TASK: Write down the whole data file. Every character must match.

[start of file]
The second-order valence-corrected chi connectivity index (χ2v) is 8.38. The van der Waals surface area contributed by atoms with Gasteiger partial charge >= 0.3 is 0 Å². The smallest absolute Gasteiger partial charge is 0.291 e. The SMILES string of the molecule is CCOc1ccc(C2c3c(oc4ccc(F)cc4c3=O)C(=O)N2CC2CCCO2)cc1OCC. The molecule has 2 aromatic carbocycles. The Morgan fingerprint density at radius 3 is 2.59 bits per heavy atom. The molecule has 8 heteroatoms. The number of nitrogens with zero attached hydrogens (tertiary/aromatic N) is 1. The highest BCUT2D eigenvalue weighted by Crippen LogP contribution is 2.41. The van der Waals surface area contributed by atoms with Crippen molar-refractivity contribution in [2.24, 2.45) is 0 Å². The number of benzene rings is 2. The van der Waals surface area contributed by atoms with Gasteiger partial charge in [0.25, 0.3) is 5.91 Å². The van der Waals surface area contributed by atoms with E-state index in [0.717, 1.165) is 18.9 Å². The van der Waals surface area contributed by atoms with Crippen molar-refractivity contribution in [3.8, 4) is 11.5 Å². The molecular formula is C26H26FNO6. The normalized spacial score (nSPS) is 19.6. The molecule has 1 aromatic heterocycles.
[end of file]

The second-order valence-corrected chi connectivity index (χ2v) is 8.38. The van der Waals surface area contributed by atoms with Gasteiger partial charge >= 0.3 is 0 Å². The smallest absolute Gasteiger partial charge is 0.291 e. The SMILES string of the molecule is CCOc1ccc(C2c3c(oc4ccc(F)cc4c3=O)C(=O)N2CC2CCCO2)cc1OCC. The molecule has 2 aromatic carbocycles. The Morgan fingerprint density at radius 3 is 2.59 bits per heavy atom. The molecule has 8 heteroatoms. The number of nitrogens with zero attached hydrogens (tertiary/aromatic N) is 1. The highest BCUT2D eigenvalue weighted by Crippen LogP contribution is 2.41. The van der Waals surface area contributed by atoms with Crippen molar-refractivity contribution in [2.24, 2.45) is 0 Å². The number of benzene rings is 2. The van der Waals surface area contributed by atoms with Gasteiger partial charge in [0.25, 0.3) is 5.91 Å². The van der Waals surface area contributed by atoms with E-state index in [0.717, 1.165) is 18.9 Å². The van der Waals surface area contributed by atoms with Crippen molar-refractivity contribution in [3.8, 4) is 11.5 Å². The molecular formula is C26H26FNO6. The normalized spacial score (nSPS) is 19.6. The molecule has 1 aromatic heterocycles.